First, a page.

The researchers reviewed statewide hospital data from New Jersey, New York, and Florida during the 1990s. The analysis included nearly 267,000 patients undergoing six different types of operations for colon and rectal cancer, lung cancer, esophageal cancer, and pancreatic cancer. For each operation, the hospitals and surgeons were divided into thirds, based on the volume of procedures performed.
For all six procedures, the costs of surgery were lower for patients treated by high-volume surgeons. Throughout the study period, costs for patients undergoing pneumonectomy for lung cancer were 5.5 percent lower when the operation was performed by high-volume surgeons (in the highest third), compared to low-volume surgeons (in the lowest third). For esophageal cancer surgery, costs were 10.6 percent lower for high-volume surgeons.
For the other four operations, costs were lower for high-volume surgeons during more recent time periods - from the mid- to late 1990s. The difference in costs was least for colon cancer surgery, 4.4 percent; and greatest for pancreatic cancer surgery, 25.6 percent.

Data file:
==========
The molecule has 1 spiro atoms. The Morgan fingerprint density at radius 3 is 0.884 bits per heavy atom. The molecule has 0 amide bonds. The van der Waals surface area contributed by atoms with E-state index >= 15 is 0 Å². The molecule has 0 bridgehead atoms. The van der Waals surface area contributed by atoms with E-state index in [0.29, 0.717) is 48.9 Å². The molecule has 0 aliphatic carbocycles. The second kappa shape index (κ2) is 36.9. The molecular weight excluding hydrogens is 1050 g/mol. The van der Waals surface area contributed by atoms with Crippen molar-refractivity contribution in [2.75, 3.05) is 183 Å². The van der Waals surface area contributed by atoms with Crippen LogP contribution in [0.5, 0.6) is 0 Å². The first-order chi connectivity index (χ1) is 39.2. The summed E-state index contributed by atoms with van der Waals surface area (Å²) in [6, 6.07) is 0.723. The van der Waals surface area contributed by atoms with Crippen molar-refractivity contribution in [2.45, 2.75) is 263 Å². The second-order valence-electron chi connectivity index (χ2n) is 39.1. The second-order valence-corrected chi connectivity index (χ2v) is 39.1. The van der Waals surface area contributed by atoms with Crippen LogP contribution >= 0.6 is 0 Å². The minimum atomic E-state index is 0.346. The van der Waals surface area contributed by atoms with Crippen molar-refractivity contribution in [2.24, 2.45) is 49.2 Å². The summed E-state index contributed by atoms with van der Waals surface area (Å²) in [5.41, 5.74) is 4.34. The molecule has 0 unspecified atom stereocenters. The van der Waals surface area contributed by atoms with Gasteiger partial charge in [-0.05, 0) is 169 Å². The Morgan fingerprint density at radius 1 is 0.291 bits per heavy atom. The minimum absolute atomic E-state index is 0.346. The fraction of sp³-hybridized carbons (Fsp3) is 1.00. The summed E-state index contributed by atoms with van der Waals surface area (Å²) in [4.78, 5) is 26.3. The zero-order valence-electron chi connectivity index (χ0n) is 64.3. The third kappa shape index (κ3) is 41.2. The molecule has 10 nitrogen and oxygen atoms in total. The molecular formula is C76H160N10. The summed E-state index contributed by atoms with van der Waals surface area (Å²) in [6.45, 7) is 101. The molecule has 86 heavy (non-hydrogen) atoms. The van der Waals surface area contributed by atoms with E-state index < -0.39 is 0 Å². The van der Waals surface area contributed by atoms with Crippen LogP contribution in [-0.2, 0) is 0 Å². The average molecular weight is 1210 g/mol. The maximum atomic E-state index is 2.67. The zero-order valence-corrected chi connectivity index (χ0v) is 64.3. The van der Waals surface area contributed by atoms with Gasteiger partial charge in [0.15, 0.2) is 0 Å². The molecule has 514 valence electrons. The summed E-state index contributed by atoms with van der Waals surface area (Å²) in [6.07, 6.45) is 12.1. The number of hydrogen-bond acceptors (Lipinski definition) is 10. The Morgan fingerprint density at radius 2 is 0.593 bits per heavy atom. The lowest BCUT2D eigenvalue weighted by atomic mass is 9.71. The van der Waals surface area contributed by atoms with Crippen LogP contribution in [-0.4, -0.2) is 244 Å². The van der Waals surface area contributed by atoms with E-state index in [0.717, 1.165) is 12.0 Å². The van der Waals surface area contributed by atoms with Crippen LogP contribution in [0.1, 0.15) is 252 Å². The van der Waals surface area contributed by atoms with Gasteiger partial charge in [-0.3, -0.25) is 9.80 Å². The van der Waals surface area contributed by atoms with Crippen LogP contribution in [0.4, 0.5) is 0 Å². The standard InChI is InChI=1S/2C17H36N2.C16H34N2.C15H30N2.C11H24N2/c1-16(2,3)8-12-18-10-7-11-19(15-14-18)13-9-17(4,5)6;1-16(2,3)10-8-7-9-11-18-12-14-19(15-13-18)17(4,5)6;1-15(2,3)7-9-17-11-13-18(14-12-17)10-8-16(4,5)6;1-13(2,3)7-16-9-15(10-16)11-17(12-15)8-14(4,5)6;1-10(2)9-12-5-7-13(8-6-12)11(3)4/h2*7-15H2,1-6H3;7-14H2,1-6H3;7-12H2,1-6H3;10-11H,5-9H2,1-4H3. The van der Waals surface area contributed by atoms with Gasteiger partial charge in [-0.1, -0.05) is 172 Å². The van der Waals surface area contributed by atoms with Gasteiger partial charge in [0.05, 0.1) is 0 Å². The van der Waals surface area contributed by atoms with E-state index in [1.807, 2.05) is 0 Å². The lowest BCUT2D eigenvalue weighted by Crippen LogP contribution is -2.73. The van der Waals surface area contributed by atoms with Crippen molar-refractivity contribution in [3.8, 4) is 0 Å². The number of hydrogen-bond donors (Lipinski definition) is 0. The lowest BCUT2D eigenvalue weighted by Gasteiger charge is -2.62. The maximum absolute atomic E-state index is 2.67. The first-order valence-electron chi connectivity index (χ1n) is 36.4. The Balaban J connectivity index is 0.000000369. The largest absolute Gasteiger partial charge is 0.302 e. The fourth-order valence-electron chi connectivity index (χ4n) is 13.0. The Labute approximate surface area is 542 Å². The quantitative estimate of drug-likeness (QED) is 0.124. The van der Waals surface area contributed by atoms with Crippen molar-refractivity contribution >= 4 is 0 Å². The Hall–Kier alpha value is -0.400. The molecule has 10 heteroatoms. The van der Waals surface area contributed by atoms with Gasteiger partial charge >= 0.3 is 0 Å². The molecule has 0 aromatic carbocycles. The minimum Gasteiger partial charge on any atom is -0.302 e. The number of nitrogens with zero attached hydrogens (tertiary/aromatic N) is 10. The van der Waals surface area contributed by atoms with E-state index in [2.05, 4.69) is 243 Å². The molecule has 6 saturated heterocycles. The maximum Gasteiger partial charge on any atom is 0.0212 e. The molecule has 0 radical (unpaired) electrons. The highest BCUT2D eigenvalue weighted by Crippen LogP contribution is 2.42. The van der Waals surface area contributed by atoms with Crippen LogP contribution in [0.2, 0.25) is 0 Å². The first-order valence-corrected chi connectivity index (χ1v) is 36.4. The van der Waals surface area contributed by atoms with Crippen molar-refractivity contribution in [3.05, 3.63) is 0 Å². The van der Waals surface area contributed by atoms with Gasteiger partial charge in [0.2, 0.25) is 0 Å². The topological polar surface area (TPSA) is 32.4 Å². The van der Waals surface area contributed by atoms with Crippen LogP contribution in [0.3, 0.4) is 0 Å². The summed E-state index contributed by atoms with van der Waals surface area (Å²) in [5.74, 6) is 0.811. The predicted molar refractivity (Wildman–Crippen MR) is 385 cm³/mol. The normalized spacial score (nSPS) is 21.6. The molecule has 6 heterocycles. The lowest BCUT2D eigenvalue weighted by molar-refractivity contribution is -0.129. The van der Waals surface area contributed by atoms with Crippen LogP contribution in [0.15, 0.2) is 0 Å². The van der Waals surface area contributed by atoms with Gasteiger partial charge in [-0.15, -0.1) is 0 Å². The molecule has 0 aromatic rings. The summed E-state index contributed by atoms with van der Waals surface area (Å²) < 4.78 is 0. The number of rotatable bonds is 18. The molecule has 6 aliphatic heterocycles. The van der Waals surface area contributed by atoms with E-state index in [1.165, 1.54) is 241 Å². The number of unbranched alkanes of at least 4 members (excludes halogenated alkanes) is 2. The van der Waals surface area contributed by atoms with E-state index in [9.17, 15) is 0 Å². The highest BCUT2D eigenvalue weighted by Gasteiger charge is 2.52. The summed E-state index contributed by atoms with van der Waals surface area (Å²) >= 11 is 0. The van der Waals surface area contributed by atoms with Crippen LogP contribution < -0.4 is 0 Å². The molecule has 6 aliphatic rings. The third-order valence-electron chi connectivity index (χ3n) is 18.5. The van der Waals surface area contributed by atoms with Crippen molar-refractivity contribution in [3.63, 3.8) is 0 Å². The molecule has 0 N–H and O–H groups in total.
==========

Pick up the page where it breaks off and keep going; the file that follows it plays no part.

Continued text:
The volume of cancer surgeries performed at different hospitals had no major impact on costs. The exception was colon cancer surgery, which was 1.7 percent less costly at high-volume hospitals.
Several studies have shown that surgeons performing a higher volume of cancer surgeries achieve better outcomes, including lower mortality rates. However, the relationship between volume and costs has been unclear - it may be
that patients treated by more experienced surgeons have lower complication rates, and thus spend less time in the hospital.
The new results suggest that, at least for the six procedures studied, cancer surgery is less expensive when performed by high-volume surgeons. Surgeons may "learn by doing," thus improving patient care and lowering hospital costs.
MEDICA.de; Source: Wolters Kluwer Health